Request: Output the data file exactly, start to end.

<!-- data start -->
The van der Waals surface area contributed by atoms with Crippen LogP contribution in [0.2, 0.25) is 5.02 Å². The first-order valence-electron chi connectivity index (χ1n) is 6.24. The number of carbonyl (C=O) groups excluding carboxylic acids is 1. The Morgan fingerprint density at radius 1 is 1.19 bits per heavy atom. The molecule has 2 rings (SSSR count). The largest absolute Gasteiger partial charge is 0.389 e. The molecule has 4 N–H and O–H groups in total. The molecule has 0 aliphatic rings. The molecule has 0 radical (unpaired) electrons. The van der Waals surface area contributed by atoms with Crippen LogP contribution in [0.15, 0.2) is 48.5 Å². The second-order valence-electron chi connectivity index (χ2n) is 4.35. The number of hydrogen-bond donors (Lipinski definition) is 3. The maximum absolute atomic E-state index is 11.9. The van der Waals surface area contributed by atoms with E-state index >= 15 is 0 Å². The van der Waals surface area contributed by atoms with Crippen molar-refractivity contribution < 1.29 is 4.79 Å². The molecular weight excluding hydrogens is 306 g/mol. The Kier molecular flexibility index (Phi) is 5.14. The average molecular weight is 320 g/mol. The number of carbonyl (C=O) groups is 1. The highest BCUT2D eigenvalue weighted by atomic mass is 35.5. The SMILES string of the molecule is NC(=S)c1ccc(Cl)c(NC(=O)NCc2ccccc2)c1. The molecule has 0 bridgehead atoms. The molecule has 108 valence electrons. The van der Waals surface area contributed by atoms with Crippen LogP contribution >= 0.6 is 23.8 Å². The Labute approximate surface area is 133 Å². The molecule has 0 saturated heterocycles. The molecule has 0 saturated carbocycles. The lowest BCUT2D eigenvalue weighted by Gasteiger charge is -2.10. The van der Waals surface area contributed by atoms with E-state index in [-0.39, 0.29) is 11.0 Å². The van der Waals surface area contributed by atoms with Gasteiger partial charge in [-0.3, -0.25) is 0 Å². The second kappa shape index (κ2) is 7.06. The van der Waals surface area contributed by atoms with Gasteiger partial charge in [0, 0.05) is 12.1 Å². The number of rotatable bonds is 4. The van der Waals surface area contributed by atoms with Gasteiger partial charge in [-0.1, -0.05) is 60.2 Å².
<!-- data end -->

The van der Waals surface area contributed by atoms with Crippen LogP contribution in [0.2, 0.25) is 5.02 Å². The first-order valence-electron chi connectivity index (χ1n) is 6.24. The number of carbonyl (C=O) groups excluding carboxylic acids is 1. The Morgan fingerprint density at radius 1 is 1.19 bits per heavy atom. The molecule has 2 rings (SSSR count). The largest absolute Gasteiger partial charge is 0.389 e. The molecule has 4 N–H and O–H groups in total. The molecule has 0 aliphatic rings. The molecule has 0 radical (unpaired) electrons. The van der Waals surface area contributed by atoms with Crippen LogP contribution in [0.15, 0.2) is 48.5 Å². The second-order valence-electron chi connectivity index (χ2n) is 4.35. The number of hydrogen-bond donors (Lipinski definition) is 3. The maximum absolute atomic E-state index is 11.9. The van der Waals surface area contributed by atoms with E-state index >= 15 is 0 Å². The van der Waals surface area contributed by atoms with Crippen molar-refractivity contribution < 1.29 is 4.79 Å². The molecular weight excluding hydrogens is 306 g/mol. The Kier molecular flexibility index (Phi) is 5.14. The average molecular weight is 320 g/mol. The number of carbonyl (C=O) groups is 1. The highest BCUT2D eigenvalue weighted by atomic mass is 35.5. The SMILES string of the molecule is NC(=S)c1ccc(Cl)c(NC(=O)NCc2ccccc2)c1. The molecule has 0 bridgehead atoms. The molecule has 108 valence electrons. The van der Waals surface area contributed by atoms with Crippen LogP contribution >= 0.6 is 23.8 Å². The Labute approximate surface area is 133 Å². The molecule has 0 saturated heterocycles. The molecule has 0 saturated carbocycles. The lowest BCUT2D eigenvalue weighted by Gasteiger charge is -2.10. The van der Waals surface area contributed by atoms with E-state index in [-0.39, 0.29) is 11.0 Å². The van der Waals surface area contributed by atoms with Gasteiger partial charge in [-0.3, -0.25) is 0 Å². The second kappa shape index (κ2) is 7.06. The van der Waals surface area contributed by atoms with Gasteiger partial charge in [0, 0.05) is 12.1 Å². The number of rotatable bonds is 4. The van der Waals surface area contributed by atoms with Gasteiger partial charge in [-0.1, -0.05) is 60.2 Å².